Figure 6

It's apparent that the second wave or generation of multi-omics software and solutions are arriving and companies like Microsoft, Amazon, and Google have invested heavily to handle some of the research and advanced analysis, hosting, and data storage, but that they will most likely not compete but partner with the leading omics software providers. Our research has shown that there is a plethora of tools, algorithms, platforms, and supporting software but the truth is many of these have run their course, have become clunky, suffer from integration issues, and simply put, are not ideal for the next generation “enterprise” environment. The newer architectures are modular, built for the cloud, flexible, and have well-documented APIs for integration and are scalable. Running antiquated or academic and sometimes open-source code in a fast-paced and dynamic environment like a biopharmaceutical company is not always advisable. Support and maintenance of these tools take time, energy, and money. COTs software vendors will be managing most, if not all of this for you. Again, being very careful not to diminish all the great and meaningful work others have done to get us here!

There are key processes that you must fully understand in a highly functioning multi-omics Environment. These are overall request management (everything starts with a request! Capture it!), sample management (the backbone of a modern drug discovery efforts, samples must get places), Experiment/Test, Analysis (where it all happens), and Reporting (Share the results with context and explanation). Figure 7

Figure 7

There are key platforms that will make this best in breed approach become a reality. Remember the key to a highly functioning area is laying the foundation of adopted standards and rigorous scientific informatics, having an ELN that help keep track and maintain your electronic scientific methods and approaches, a sample and biospecimen management environment for your organization that provides the ability to manage, handle and distribute samples and biospecimens. On top of all that is your multi-omics Platform that integrates with these other offerings and, in essence, is the brain and heart behind your experimental design, testing, analysis, and reporting.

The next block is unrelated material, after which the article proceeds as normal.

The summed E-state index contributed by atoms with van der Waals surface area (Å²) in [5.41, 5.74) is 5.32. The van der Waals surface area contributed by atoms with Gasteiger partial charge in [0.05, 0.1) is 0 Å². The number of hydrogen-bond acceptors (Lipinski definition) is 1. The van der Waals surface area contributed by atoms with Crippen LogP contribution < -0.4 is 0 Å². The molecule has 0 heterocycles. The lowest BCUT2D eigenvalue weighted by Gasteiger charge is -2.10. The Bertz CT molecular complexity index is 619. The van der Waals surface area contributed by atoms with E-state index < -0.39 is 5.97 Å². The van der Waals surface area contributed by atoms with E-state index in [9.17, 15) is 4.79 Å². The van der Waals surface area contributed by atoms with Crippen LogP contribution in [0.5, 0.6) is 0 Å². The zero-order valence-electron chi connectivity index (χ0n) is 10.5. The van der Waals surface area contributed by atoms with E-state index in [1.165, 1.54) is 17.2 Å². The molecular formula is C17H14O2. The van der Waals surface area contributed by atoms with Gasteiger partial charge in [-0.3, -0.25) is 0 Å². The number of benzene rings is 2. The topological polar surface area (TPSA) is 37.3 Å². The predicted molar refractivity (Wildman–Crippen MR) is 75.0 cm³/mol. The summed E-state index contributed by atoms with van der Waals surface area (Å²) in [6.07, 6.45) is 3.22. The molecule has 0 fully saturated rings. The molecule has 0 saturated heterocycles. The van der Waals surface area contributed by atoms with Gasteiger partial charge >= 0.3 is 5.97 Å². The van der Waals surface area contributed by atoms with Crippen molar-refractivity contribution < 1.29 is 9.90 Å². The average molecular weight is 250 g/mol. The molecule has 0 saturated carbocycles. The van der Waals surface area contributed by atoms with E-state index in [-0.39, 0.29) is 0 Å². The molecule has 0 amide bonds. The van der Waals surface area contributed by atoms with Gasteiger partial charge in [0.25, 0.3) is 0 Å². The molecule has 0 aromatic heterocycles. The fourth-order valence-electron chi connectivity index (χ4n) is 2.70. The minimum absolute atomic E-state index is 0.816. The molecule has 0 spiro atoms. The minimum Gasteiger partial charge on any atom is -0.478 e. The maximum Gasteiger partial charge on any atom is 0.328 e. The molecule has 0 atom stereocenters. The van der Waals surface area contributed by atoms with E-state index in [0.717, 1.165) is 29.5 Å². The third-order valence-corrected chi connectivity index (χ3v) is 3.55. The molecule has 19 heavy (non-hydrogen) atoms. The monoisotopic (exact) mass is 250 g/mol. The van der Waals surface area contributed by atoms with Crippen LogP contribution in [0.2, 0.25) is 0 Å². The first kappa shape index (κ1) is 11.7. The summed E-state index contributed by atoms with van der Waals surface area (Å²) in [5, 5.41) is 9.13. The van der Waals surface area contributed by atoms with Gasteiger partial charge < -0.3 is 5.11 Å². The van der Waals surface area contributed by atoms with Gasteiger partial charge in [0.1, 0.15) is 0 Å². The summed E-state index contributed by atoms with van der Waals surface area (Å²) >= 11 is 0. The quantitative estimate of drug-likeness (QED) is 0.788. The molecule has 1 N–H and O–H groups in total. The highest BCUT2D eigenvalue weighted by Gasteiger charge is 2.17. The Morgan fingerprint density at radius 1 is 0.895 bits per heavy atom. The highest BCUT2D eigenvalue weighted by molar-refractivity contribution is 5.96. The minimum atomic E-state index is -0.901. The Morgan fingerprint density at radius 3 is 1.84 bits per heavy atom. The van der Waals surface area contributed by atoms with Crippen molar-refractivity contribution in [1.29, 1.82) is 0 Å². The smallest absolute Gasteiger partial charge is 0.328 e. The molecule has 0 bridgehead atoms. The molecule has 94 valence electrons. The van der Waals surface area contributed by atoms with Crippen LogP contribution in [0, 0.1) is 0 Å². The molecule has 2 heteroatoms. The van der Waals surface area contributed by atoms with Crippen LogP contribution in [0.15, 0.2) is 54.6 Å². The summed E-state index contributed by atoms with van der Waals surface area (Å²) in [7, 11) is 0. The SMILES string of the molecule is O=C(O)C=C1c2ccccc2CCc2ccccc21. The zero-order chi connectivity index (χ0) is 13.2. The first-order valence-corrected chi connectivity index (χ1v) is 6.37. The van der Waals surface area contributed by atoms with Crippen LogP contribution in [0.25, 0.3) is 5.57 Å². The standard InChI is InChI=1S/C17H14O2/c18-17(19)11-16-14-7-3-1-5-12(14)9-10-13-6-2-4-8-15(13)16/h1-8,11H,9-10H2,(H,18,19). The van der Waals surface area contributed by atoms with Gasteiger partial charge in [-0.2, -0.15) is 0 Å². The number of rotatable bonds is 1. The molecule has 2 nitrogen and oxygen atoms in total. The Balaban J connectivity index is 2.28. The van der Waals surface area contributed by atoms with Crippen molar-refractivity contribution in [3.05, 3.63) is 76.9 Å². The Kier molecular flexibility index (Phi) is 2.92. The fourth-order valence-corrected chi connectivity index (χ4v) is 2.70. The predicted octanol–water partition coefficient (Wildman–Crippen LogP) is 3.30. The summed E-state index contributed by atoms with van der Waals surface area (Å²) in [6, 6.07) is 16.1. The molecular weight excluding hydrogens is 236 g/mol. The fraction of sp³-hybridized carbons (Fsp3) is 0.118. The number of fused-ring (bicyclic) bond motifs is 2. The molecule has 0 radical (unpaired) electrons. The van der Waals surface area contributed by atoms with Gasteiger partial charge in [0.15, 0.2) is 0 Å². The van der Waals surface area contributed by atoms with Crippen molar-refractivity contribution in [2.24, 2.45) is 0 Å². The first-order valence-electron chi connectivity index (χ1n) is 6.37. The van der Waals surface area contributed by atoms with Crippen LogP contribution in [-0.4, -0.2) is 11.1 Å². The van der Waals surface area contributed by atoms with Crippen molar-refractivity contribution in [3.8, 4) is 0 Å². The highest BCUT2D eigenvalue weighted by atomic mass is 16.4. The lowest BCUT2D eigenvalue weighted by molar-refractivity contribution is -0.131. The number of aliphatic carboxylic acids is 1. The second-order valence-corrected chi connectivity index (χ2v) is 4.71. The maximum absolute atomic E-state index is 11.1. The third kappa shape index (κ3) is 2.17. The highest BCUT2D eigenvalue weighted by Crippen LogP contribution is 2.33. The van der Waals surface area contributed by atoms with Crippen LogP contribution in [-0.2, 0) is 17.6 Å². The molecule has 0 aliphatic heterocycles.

Who are the scientific software players in the world today that are cloud-first, compliance first, and ready to drive this forward?

4. Next Generation Multi-omics Platform Players

4.1 BlueBee(Just Acquired by Illumina)

BlueBee has built a phenomenal modular and cloud-first offering that manages a full stack of workflows and omics interactions. Keywords here are modular and cloud-first. Figure 8 Modular is critical for many clients as a big bang approach to change isn’t always possible or even feasible. Cloud-first because you are getting software that was written to exploit the power of the cloud and any High-Performance Computing (HPC). In other words, you not getting a clunky wrapped approach to on-premise software that underperforms. This has been the bane of many scientists and researchers trying to use scientific software applications running on converted on-premise software or even remote desktop services (RDS) applications. Given modern architecture and APIs, integration becomes not only easier to achieve but also easier to manage and change when needed.

BlueFlow

· From raw data to report for any data type and workflow

· Pipeline editing, testing, validation, and deployment

· Automated, traceable, and compliant with ISO/IEC 27001, HIPAA, GDPR, Chinese Cyber Security Law, and more

· ISO 13485 quality management option for Dx applications BlueVantage

· Custom UI and branded data solutions